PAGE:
China: Chen nephew gets 39 months
|Publisher||Radio Free Asia|
|Publication Date||30 November 2012|
|Cite as||Radio Free Asia, China: Chen nephew gets 39 months, 30 November 2012, available at: http://www.refworld.org/docid/50c1c705c.html [accessed 23 May 2015]|
|Disclaimer||This is not a UNHCR publication. UNHCR is not responsible for, nor does it necessarily endorse, its content. Any views expressed are solely those of the author or publisher and do not necessarily reflect those of UNHCR, the United Nations or its Member States.|
A Chinese court sentences Chen Kegui to jail for injuring three men his family says 'attacked' them in the middle of the night.
Chen Kegui's father Chen Guangfu (l) with activist He Peirong (r) in an undated photo. Photo courtesy of He Peirong
Authorities in the eastern Chinese province of Shandong have handed a 39-month jail term to the nephew of blind activist Chen Guangcheng, who is currently studying in New York, for "intentional injury," his father and lawyer said.
The sentence came after a trial that lasted four-and-a-half hours, and the family was informed only by telephone after the sentence was passed, Chen Guangfu, father of the defendant, Chen Kegui, said on Friday.
"I got a call from the lawyer appointed by the court this morning, but I haven't had any formal notification," Chen Guangfu said. "As Kegui's father, I should have had the right to attend the trial."
"At the very least, they should have notified me beforehand [that it would take place.] I have had nothing in writing," he added.
He said the family had received the news while getting ready to visit his own father's grave on the 10th anniversary of his death.
"We suddenly got this news," said Chen Guangfu, whose counter lawsuit aimed at making public the details of an attack on the family home by local officials was refused by a court in Yinan county last month.
Chen Guangfu says officials invaded his home and attacked his family following Chen Guangcheng's daring escape from more than 18 months of house arrest in Yinan county's Dongshigu village.
Chen Kegui has been detained since the allegedly brutal attack by local officials on his family home on April 27, although charges against him have been downgraded from "intentional homicide" to "intentional injury" in the wake of his uncle's highly publicized escape.
The raid on the family came when local officials who had hired hundreds of local people to keep watch on Chen Guangcheng and his family discovered the blind activist was nowhere to be seen, following his nighttime, solo escape in April from more than 18 months of house arrest.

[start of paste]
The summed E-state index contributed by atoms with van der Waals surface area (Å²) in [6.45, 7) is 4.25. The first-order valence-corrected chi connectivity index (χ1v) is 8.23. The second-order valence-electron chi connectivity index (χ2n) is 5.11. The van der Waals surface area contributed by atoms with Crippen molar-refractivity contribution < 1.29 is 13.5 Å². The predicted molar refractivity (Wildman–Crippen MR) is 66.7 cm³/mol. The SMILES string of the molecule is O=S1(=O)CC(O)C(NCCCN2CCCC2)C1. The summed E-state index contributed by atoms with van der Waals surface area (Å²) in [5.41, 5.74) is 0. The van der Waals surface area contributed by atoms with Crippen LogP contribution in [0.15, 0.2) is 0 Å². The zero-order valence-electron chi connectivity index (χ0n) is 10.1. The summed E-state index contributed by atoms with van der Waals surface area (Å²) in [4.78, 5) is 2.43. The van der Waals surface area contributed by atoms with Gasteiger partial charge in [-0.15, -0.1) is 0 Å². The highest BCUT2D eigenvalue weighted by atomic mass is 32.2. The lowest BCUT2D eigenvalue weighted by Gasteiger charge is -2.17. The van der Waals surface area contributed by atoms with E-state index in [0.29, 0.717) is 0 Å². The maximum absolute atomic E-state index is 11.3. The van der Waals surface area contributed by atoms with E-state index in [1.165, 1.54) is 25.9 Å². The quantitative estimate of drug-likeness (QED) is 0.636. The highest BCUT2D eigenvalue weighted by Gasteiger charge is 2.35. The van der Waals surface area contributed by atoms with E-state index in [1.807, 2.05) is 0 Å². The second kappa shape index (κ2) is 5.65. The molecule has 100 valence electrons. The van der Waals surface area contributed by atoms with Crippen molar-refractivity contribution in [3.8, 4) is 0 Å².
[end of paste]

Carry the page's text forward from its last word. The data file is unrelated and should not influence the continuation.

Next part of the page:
Chen Kegui's case has been shrouded in secrecy since Chen Guangcheng's arrival in the U.S. in May, with many lawyers reporting official harassment after they tried to advise or represent him.
Ding Xikui, the family-appointed lawyer for Chen Kegui who has been unable to see his client or review the case materials, accused the authorities of covering up the trial.
"They shouldn't try to hide things from the family," Ding said. "I don't know if it's deliberate, but if they don't inform the family, then it's a cover-up."
"At the very least they should inform the lawyer three days before the date of the trial."
Repeated calls to the officially-appointed lawyer went unanswered during office hours on Friday.
Chen Guangcheng, now a visiting law student in New York, says that his nephew is being held "hostage" by the authorities to ensure his good behavior while overseas.
In an interview in August, Chen Guangfu said police and officials "illegally burst into my house on the night of April 26 and ruthlessly beat up me, my son Kegui, and Kegui's wife, who was wounded by the attackers."
He said the attackers were shouting to each other to beat his son to death, so his son picked up a kitchen knife in self-defense, injuring Zhang Jian, the head of Shuanghou township, and two other attackers.
Chen Guangcheng's daring escape from his closely guarded home and subsequent flight to the U.S. Embassy, where he sought refuge for nearly a week, came just ahead of annual strategic dialogues between U.S. and Chinese officials, prompting a diplomatic crisis and frantic behind-the-scenes negotiations.
The diplomatic crisis was defused after Chen Guangcheng was allowed to fly to New York, where he is now a special student at the U.S.-Asia Law Institute of New York University.
He has accused Beijing of failing to honor its pledge to investigate abuses that he and his family were subjected to in China.
The blind activist has said that he and his family experienced illegal detention and brutal beatings while under house arrest and that Beijing had promised him it would sack officials responsible for the mistreatment.
Reported by Xin Yu for RFA's Mandarin service and by Grace Kei Lai-see for the Cantonese service. Translated and written in English by Luisetta Mudie.